The earlier you start reading to your children the better. Numerous studies suggest that reading to newborn babies is beneficial, not only for the development of cognitive functions but also because it helps create a bond between parent and child.

The Benefits of Reading to your Newborn

Reading to your newborn child provides both of you with quality bonding time. Your child will learn to recognize your voice and this experience will increase the intimacy. Studies have shown that reading to your child accelerates the bonding process by weeks if not months.

Reading to your children also improves their language skills, exposing them to a greater variety of sounds, and words. Studies have found a direct link between the number of words a child hears in a day and their results on standardized tests; the more words they hear the better they score.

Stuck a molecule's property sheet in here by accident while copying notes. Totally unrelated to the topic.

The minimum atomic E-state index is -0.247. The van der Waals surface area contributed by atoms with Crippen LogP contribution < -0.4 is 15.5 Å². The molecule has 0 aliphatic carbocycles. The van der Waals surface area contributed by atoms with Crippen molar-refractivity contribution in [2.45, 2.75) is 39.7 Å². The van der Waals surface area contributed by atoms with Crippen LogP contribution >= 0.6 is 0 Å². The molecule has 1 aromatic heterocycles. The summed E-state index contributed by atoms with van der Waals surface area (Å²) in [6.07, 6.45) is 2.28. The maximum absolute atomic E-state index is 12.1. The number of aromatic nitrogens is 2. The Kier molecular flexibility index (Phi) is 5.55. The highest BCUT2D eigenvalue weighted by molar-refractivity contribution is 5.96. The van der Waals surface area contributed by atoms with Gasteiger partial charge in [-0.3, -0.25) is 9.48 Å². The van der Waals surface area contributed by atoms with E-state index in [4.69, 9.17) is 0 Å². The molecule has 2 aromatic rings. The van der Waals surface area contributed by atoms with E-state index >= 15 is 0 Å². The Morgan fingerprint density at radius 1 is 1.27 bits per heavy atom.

The exposure to language also teaches them early in life that there is a link between sound and meaning. This reinforces the idea that different meaning is conveyed by changing the sound of your voice and using inflection. As they are exposed to a greater range of inflections, they improve their ability to recognize emotions through sound.

Studies have also found a correlation between reading to your children and improved math skills.

Most important of all reading will establish a routine in your child’s life. Reading time is associated with fun, and not chores. This makes it more likely they will keep the practice as a hobby.

What books to read to them

With early new-borns, you can read anything to them like a magazine or that novel your struggling to finish. At this stage, it is more important that the baby bonds with you, through your voice more than anything else. This is the reason it is recommended that you read to your baby and that you do not use audio-books.

When a new-born reaches 3-6 months it starts to develop visually and as such it is recommended that you switch over to a book that is visually orientated. Different babies respond to different pictures, some like photographs, others like brightly colored children’s books whilst other respond better to interactive books It is recommended that you experiment to see what your child responds best to.

All new-borns enjoy the repetition of rhythm and sing-song phrases such as ‘rub-a-dub-dub.’